The opinion of the court was delivered by: Hon. Anthony J. BattagliaU.S. District Judge
ORDER OVERRULING PLAINTIFF'S
OBJECTION AND AFFIRMING MAGISTRATE JUDGE'S DECISION
(Doc. No. 205)
Before the Court is Plaintiff's Objection (Doc. No. 205) to Magistrate Judge Skomal's order entered October 15, 2012 (Doc. No. 185). In this order, Judge Skomal denied Plaintiff's motion to compel, denied Plaintiff's motion for costs and attorney's fees, granted Plaintiff's ex parte motion to continue, and denied as moot Plaintiff's ex parte motion for an extension of time to file an opposition to Defendants' motion to dismiss. (Doc. No. 185).
District court review of magistrate judge orders on non-dispositive motions is limited. A district judge may reconsider a magistrate judge's ruling on a non-dispositive motion only "where it has been shown that the magistrate [judge]'s order is clearly erroneous or contrary to law." 28 U.S.C. § 636(b)(1)(A); see also Fed. R. Civ. P. 72(a); Grimes v. City and County of San Francisco, 951 F.2d 236, 240 (9th Cir. 1991). "Under this standard of review, a magistrate [judge]'s order is 'clearly erroneous' if, after considering all of the evidence, the district court is left with the definite and firm conviction that a mistake has been committed, and the order is 'contrary to law' when it fails to apply or misapplies relevant statutes, case law or rules of procedure." Yent v. Baca, 2002 WL 32810316, at *2 (C.D. Cal. 2002).
Plaintiff's only specific objection relates to Judge Skomal's denial of Plaintiff's motion for costs and attorney's fees. (Doc. No. 205, p. 2). More broadly, Plaintiff states that he "objects to each and every respect of the Magistrate Judge['s] order except as expressly admitted." Id. The Court will address each of these objections in turn.
a. Plaintiff's Objection to the Denial of Plaintiff's Motion for Costs and Attorney's Fees
With regard to Plaintiff's motion for costs and attorney's fees, Plaintiff's objection simply realleges the arguments contained in his motion. Plaintiff contends that he is entitled to costs and attorney's fees because default has been entered*fn1 against Defendants Mace and Hubble. (Doc. No. 205, pp. 3-4). He further alleges that California Code of Civil Procedure sections 386.6 and 585(a) entitle him to recover costs and attorney's fees. Id. Both of these rationales were rejected in Judge Skomal's order. As correctly noted by Judge Skomal, there has been no entry of default against any of the defendants in this case. Plaintiff has indeed filed numerous motions requesting the entry of default against Defendants, some of which were entered nunc pro tunc and some of which were rejected for failure to comply with local rules. (See Doc. Nos. 29, 34, 45, 86, 87, 98, 99, 101, 105, 115, 144, 145, 148, 175, 176, 177, 203, and 210). However, they have been entirely unsuccessful thus far. (Doc. No 185, p. 7). There being no entry of default in the case, Judge Skomal addressed Plaintiff's reliance on sections 386.6 and 585(a) of the California Code of Civil Procedure. Judge Skomal explained that Plaintiff's "conclusory request fails to explain how the cited provisions of the California Code of Civil Procedure apply to his case." Id. For these reasons, Judge Skomal denied Plaintiff's request. He further noted that Plaintiff's request was denied for the same reasons that he had denied Plaintiff's previous request for attorney's fees and costs. (See Doc. Nos. 91 and 143).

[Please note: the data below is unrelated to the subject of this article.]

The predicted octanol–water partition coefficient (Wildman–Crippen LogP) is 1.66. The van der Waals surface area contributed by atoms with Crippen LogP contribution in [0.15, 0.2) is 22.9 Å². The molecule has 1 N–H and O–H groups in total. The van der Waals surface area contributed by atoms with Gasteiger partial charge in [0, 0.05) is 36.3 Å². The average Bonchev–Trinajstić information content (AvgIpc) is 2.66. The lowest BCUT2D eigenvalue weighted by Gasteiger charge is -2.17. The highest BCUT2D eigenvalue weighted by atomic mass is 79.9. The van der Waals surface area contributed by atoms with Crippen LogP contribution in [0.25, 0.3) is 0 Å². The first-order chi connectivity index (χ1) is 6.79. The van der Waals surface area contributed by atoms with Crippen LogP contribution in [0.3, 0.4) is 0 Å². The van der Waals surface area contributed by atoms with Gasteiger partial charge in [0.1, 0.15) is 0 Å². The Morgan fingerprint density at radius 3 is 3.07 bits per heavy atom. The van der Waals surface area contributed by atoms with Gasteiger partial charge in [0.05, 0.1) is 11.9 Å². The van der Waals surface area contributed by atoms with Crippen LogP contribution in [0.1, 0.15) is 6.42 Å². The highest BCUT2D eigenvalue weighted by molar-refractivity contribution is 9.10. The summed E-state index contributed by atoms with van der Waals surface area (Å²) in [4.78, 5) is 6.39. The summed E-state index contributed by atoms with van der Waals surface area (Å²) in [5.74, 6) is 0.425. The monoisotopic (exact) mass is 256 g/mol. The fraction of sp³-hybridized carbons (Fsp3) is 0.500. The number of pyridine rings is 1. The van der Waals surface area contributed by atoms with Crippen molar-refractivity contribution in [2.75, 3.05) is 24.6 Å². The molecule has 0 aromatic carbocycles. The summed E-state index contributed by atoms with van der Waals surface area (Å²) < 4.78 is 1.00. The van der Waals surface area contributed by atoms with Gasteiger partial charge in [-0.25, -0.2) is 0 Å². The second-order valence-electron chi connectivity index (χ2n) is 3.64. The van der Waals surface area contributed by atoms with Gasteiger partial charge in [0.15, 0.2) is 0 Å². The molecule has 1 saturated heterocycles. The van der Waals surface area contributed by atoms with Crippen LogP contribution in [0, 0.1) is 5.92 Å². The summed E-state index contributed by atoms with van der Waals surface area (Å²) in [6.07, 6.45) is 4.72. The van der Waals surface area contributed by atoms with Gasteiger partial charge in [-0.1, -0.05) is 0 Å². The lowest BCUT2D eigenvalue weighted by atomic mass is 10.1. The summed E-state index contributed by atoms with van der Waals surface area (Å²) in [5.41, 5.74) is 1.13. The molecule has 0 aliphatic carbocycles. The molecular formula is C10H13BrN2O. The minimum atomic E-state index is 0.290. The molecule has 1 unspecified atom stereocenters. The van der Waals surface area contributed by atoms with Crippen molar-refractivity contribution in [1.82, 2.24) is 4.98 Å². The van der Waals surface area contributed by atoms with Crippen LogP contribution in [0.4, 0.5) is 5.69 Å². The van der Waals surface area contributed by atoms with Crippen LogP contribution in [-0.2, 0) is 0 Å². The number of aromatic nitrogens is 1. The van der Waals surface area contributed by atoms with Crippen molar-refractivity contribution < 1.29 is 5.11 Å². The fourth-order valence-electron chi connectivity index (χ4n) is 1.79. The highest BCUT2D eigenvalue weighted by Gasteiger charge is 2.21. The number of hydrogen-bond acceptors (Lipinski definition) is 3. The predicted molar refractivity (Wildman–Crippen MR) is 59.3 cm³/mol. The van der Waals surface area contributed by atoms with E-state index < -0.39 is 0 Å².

In his objection to Judge Skomal's ruling, Plaintiff has not provided any persuasive arguments for finding that Judge Skomal's denial was "clearly erroneous or contrary to law." Plaintiff simply argues that the entry of default and sections 386.6 and 585(a) of the California Code of Civil Procedure entitle him to costs and attorney's fees. (Doc. No. 205, p. 2). These claims are insufficient for the same reasons set forth by Judge Skomal. There has been no entry of default in this matter and Plaintiff fails to explain how the cited provisions of the California Code of Civil Procedure apply to his case. Having reviewed the order and Plaintiff's objections, the Court finds Judge Skomal's analysis to be well-reasoned and persuasive. Accordingly, Plaintiff's objection is overruled with regard to Judge Skomal's denial of costs and attorney's fees.
b. Plaintiff's Broad Objection to the Entirety of Judge Skomal's Order
Plaintiff's specific objection to Judge Skomal's order relates solely to the denial of Plaintiff's motion for costs and attorney's fees. More broadly, Plaintiff "objects to each and every respect of the Magistrate Judge order except as expressly admitted." (Doc. No. 205, p. 2). This unsupported statement is the only mention of Plaintiff having objections regarding anything other than the motion for costs and attorney's fees. Plaintiff has not referenced any additional factual or legal issues within Judge Skomal's order. Having considered the order as a whole, it appears that Judge Skomal carefully reviewed Plaintiff's request, the applicable law, and the relevant facts as presented by Plaintiff. Therefore, Plaintiff's broad objection to the entirety of Judge Skomal's order is overruled.
Based on the foregoing, the Court concludes that Judge's Skomal order is neither "clearly erroneous" nor "contrary to law." Accordingly, Plaintiff's ...